Health Minister Aaron Motsoaledi. Picture: TSHEPO KEKANA
Health Minister Aaron Motsoaledi. Picture: TSHEPO KEKANA

Health Minister Aaron Motsoaledi has gazetted an increase in the single exit price for medicines and scheduled substances, which the pharmaceutical industry says is "pitifully low" and will have a devastating impact on small manufacturers, in particular.

The Pharmaceutical Task Group, which represents all the formalised trade associations and covers about 95% of the market, plans to take up the 1.26% increase announced last week with the minister in a bid for him to use his discretion to decide on an increase that is higher than that generated by the formula used.

Aspen Pharmaceutical senior executive Stavros Nicolaou said that while the industry agreed that the increase was based on the formula, the minister had discretion to make decisions outside of it. In the long term, the industry wants to have the formula restructured so it adequately reflected market forces.

"In the past, the formula has only been used as a guide. The minister does have the discretion to operate outside of it and has applied this previously. Although the percentage increase was not totally unexpected, it does not accurately reflect real market conditions insofar as some of the inflationary drivers in the industry are concerned, such as input costs and salaries and wages," Nicolaou said.

Medical scheme increases, for example, had been much higher than the 1.26% — between 7% and 10.5%.

The industry wrote to the independent pricing committee, which advises the minister, and highlighted these concerns in November appealing for the use of ministerial discretion and the use of the formula simply as a yardstick.

Nicolaou said if no adjustment was made to the 1.26%, smaller manufacturers might find it economically unviable to continue producing certain products.

Konji Sebati the CEO of the Innovative Pharmaceutical Association of SA, which represents multi-national pharmaceutical manufacturers, said the association was expecting an increase of at least 4%. She was baffled as to how the Health Department had arrived at the "very low" 1.26% figure as there was a set formula, nothing that, "From our observation, none of these factors [in the formula] were considered".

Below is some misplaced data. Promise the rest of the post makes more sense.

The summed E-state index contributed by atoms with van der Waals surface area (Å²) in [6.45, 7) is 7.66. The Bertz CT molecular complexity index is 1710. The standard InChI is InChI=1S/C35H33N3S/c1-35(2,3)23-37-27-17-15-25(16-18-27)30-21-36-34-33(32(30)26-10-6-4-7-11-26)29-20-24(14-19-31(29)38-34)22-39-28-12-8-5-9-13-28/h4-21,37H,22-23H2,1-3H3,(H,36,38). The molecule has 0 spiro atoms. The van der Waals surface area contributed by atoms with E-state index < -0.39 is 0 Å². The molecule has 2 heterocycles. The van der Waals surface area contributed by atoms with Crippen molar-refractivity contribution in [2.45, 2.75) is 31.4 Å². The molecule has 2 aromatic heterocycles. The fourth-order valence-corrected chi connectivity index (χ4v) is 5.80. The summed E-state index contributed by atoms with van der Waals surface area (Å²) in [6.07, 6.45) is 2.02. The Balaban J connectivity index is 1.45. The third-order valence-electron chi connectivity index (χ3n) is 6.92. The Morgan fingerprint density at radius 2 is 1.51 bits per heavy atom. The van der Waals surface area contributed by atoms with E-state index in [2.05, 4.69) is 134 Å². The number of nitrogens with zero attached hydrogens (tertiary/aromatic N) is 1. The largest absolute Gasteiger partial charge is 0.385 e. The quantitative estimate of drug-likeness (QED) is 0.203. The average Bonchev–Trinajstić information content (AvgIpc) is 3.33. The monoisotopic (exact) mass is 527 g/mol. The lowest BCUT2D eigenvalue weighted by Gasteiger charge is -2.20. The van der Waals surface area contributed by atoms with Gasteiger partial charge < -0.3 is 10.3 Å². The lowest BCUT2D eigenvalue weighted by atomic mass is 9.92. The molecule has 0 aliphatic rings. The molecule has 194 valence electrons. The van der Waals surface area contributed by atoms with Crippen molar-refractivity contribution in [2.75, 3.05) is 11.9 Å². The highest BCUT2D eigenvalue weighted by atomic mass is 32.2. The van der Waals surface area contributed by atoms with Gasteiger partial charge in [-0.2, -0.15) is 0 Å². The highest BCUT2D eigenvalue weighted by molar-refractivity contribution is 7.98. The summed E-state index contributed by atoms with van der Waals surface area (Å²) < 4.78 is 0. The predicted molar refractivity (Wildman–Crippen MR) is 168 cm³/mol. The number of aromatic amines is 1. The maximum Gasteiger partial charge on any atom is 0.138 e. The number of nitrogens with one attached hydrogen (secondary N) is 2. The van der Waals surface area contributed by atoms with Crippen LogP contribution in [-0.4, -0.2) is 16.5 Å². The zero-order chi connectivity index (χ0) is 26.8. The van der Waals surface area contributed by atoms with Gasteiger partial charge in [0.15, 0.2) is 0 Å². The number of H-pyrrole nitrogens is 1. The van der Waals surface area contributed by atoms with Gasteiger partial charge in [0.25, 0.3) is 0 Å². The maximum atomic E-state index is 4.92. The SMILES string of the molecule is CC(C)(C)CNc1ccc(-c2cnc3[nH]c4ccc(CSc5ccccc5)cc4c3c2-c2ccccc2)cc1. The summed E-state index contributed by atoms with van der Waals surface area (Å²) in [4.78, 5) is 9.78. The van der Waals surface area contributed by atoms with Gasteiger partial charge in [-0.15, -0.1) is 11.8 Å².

However, the department’s deputy director-general for regulation and compliance Anban Pillay insisted that the formula — which the pharmaceutical industry itself had agreed on — had been rigorously applied and no objections had been raised during discussions with industry on the 1.26% increase.

Pillay said the increase adequately took into account the elements of the formula, which included various factors impacting on medicine prices such as the exchange rate and inflation. He noted that the proposal to increase the single exit price was published for industry comment. The industry itself had done its own calculation and had come to roughly the same figure based on the formula.

The industry had proposed that possible future deterioration in the rand should be factored in by making a higher increase, but Pillay said it was not possible to determine a price increase on the basis of speculation. Future rand-exchange trends were not something included in the formula. It was agreed, however, that an additional price increase would be made later in the year, should the rand deteriorate significantly, to compensate for short-term effects, as had happened in the past.